When we think of the world’s largest oil producers, we maybe think of the plentiful oilfields of the Persian Gulf, the vast reserves of Russia or the oil wells of America that are experiencing a resurgence thanks to shale oil. Canada, however, is also a big player in the oil industry.
Canada produced just over 3.6 million barrels a day in 2016, ranking it number seven for oil production. It has even been the number-five oil producer for a while, and enjoys the third-largest proven oil reserves in the world.
As you might expect, the oil industry of Canada came into being about the same time as that of its neighbour to the south. Canada’s first oil well at Oil Springs, Ontario actually predates the Drake Well of America by a year, and was hand-dug. Differences later arose in how these two oil industries would develop, with Canada becoming a net importer of American oil by the 1880s.
Canada’s late development of its oil industry mostly resulted from its unique geography. While the United States had several oil-rich regions to develop, most of Canada’s oil reserves were contained within the truly enormous Western Canadian Sedimentary Basin (WCSB). Being isolated geographically, this area remained relatively unsettled in Canada’s early history, and its true potential went unnoticed. In the meantime, Canada built up its industrial base around the hydroelectric power sources of Quebec and Ontario, and relied on imported oil.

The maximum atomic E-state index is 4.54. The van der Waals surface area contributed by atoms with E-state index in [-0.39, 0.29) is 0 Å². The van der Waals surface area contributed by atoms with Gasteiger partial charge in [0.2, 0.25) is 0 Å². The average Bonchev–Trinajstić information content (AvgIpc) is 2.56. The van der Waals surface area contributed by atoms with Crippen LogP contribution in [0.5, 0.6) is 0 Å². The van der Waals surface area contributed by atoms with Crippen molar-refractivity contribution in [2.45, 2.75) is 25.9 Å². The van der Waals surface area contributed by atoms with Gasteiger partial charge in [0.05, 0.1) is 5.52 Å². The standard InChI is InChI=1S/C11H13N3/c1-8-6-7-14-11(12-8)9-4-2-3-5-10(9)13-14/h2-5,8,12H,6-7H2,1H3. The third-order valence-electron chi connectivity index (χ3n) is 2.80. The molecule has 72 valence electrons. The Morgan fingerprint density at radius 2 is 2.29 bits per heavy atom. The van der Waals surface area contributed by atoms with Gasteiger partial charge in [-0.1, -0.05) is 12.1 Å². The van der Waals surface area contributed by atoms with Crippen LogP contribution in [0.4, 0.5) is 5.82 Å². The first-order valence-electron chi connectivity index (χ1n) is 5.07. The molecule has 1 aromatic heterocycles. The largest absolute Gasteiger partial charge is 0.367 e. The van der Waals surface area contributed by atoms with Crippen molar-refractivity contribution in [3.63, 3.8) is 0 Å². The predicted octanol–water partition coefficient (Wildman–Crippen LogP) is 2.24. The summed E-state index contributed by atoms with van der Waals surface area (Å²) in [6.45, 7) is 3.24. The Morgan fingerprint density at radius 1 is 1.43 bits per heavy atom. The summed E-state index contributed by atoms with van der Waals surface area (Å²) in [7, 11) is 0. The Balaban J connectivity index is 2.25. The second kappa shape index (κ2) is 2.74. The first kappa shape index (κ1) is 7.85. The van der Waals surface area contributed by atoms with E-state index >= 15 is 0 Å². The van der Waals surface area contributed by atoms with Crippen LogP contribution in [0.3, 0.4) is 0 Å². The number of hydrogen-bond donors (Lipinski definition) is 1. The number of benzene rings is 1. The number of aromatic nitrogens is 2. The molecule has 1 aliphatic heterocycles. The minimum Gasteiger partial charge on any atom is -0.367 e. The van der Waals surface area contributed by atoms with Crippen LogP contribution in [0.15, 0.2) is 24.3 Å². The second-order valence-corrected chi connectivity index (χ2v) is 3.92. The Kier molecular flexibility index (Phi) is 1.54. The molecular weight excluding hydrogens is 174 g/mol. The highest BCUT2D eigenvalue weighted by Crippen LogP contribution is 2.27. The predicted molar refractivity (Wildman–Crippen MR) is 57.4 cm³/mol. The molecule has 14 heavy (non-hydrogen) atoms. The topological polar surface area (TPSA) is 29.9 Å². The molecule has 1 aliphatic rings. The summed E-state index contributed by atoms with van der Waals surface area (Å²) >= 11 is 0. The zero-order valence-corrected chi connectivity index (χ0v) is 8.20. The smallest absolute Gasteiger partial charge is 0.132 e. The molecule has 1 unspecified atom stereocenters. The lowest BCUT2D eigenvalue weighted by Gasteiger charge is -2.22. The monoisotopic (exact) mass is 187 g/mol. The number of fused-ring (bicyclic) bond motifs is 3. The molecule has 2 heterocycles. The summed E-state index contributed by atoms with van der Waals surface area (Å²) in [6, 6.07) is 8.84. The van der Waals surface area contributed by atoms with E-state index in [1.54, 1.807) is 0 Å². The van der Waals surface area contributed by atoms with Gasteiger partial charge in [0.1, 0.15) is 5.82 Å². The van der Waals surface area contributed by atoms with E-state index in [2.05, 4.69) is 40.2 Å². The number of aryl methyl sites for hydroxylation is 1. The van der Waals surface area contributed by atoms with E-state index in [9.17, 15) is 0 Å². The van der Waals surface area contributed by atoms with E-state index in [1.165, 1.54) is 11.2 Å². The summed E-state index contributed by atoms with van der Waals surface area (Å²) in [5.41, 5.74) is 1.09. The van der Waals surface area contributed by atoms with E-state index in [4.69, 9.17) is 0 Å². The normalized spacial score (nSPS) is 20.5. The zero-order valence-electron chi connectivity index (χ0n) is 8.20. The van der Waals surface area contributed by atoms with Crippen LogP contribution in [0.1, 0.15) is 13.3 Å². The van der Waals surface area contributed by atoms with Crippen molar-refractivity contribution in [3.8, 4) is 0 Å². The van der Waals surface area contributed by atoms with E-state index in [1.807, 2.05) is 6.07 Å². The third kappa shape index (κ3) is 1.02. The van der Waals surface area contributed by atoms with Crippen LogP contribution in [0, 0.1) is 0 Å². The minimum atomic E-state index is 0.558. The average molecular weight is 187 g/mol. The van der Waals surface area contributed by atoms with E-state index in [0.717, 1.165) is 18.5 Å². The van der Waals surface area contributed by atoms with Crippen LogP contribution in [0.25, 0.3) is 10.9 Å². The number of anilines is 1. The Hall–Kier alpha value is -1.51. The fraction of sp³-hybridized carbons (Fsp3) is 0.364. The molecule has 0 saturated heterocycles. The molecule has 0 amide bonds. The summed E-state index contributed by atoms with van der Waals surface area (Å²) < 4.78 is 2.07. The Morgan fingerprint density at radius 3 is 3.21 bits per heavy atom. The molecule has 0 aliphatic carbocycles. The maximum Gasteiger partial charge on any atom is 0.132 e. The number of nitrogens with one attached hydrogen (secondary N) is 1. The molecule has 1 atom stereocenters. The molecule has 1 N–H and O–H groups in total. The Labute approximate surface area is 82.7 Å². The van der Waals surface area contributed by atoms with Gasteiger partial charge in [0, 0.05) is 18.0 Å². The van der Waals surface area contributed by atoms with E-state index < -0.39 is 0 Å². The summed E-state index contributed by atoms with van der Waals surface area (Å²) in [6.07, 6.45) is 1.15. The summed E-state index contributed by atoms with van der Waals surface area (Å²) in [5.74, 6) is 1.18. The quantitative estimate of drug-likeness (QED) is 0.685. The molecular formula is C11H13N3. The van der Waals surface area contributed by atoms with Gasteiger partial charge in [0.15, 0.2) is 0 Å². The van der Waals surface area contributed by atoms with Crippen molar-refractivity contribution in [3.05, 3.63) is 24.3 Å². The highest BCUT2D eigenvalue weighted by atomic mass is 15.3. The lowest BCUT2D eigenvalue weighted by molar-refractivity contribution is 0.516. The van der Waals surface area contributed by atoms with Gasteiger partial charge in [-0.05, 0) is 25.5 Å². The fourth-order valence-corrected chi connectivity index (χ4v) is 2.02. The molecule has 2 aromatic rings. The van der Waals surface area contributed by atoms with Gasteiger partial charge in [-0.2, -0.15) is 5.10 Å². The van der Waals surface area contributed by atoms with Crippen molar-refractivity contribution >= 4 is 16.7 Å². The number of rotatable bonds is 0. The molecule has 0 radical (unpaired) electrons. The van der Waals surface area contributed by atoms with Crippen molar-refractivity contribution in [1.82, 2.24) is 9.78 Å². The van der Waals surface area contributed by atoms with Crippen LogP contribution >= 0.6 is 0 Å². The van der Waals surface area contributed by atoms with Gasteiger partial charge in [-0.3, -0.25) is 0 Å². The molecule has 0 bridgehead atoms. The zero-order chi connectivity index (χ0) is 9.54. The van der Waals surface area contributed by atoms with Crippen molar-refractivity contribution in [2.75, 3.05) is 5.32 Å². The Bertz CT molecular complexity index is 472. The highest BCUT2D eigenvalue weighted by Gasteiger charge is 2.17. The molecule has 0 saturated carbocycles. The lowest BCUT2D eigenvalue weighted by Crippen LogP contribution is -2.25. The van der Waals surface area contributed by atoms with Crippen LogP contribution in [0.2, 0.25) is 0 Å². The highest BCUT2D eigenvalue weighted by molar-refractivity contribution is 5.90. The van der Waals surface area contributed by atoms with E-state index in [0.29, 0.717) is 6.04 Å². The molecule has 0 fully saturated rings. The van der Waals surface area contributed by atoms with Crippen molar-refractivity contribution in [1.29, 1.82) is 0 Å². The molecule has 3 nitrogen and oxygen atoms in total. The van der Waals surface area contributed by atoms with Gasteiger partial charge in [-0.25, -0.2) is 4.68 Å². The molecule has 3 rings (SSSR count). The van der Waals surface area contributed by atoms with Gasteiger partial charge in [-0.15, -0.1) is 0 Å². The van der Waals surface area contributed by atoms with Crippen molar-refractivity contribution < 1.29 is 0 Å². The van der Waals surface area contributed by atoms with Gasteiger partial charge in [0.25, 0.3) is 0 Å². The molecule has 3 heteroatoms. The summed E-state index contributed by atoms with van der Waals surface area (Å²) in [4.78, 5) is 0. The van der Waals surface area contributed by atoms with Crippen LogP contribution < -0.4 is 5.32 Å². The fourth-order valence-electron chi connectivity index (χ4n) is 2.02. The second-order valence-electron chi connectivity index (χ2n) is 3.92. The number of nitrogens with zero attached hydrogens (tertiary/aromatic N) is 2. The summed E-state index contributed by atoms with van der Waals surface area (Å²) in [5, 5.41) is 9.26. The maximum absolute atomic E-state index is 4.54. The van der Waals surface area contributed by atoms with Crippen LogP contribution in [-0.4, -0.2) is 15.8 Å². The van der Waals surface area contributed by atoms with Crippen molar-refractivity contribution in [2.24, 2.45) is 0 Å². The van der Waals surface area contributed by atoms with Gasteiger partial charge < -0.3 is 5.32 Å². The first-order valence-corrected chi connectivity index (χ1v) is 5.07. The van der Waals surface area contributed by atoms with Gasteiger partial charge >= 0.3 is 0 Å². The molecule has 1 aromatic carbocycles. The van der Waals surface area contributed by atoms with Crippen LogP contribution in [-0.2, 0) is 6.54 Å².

In 1947, the situation changed with the drilling of the Leduc No. 1 well near Edmonton. The geologists suddenly realised how much they had misunderstood Alberta’s geology. What’s more, they came to learn that there were many more Devonian reef formations similar to the Leduc oilfield. Exports to the United States then increased dramatically as pipelines were constructed to transport the plentiful supply of oil.
Today, ExxonMobil, a producer of anti-wear hydraulic oils like Mobil DTE 25, is involved in oil and gas activities through its Canadian affiliates. It currently owns 69.6% of Imperial Oil Limited, which is Canada’s largest petroleum refiner and a major crude producer.
In recent years, most of Canada’s oil production has originated from oil sands in the Athabasca, Cold Lake and Peace River areas of northern Alberta. The technology to extract oil from this unconventional source has mostly developed in Alberta, and this has enabled production costs to approach those of conventional crude, assuring Canada’s future as a major oil producer.